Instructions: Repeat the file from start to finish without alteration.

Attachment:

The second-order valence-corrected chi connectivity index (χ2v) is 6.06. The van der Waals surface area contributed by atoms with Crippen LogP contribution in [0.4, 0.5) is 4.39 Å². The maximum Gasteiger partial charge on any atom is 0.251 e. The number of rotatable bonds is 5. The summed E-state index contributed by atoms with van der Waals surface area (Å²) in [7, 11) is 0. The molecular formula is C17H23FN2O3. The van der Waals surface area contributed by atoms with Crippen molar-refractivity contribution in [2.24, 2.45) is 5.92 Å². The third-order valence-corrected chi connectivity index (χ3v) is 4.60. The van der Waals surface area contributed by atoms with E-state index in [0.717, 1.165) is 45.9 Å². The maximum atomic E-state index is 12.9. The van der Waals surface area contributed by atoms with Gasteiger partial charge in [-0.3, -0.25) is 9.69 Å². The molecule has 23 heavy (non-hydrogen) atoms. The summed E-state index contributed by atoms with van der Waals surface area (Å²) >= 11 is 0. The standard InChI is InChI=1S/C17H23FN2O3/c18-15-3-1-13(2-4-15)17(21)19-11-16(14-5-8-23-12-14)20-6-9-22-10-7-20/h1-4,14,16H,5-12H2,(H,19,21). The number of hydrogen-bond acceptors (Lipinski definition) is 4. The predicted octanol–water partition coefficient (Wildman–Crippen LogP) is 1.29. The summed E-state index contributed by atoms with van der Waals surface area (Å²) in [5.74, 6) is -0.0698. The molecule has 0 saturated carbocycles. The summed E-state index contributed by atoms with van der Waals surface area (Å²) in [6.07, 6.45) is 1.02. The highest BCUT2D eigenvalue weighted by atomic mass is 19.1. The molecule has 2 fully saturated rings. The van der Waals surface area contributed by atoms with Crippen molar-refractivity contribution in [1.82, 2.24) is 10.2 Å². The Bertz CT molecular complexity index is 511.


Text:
The second-order valence-corrected chi connectivity index (χ2v) is 6.06. The van der Waals surface area contributed by atoms with Crippen LogP contribution in [0.4, 0.5) is 4.39 Å². The maximum Gasteiger partial charge on any atom is 0.251 e. The number of rotatable bonds is 5. The summed E-state index contributed by atoms with van der Waals surface area (Å²) in [7, 11) is 0. The molecular formula is C17H23FN2O3. The van der Waals surface area contributed by atoms with Crippen molar-refractivity contribution in [2.24, 2.45) is 5.92 Å². The third-order valence-corrected chi connectivity index (χ3v) is 4.60. The van der Waals surface area contributed by atoms with E-state index in [0.717, 1.165) is 45.9 Å². The maximum atomic E-state index is 12.9. The van der Waals surface area contributed by atoms with Gasteiger partial charge in [-0.3, -0.25) is 9.69 Å². The molecule has 23 heavy (non-hydrogen) atoms. The summed E-state index contributed by atoms with van der Waals surface area (Å²) >= 11 is 0. The standard InChI is InChI=1S/C17H23FN2O3/c18-15-3-1-13(2-4-15)17(21)19-11-16(14-5-8-23-12-14)20-6-9-22-10-7-20/h1-4,14,16H,5-12H2,(H,19,21). The number of hydrogen-bond acceptors (Lipinski definition) is 4. The predicted octanol–water partition coefficient (Wildman–Crippen LogP) is 1.29. The summed E-state index contributed by atoms with van der Waals surface area (Å²) in [5.74, 6) is -0.0698. The molecule has 0 saturated carbocycles. The summed E-state index contributed by atoms with van der Waals surface area (Å²) in [6.07, 6.45) is 1.02. The highest BCUT2D eigenvalue weighted by atomic mass is 19.1. The molecule has 2 fully saturated rings. The van der Waals surface area contributed by atoms with Crippen molar-refractivity contribution in [1.82, 2.24) is 10.2 Å². The Bertz CT molecular complexity index is 511.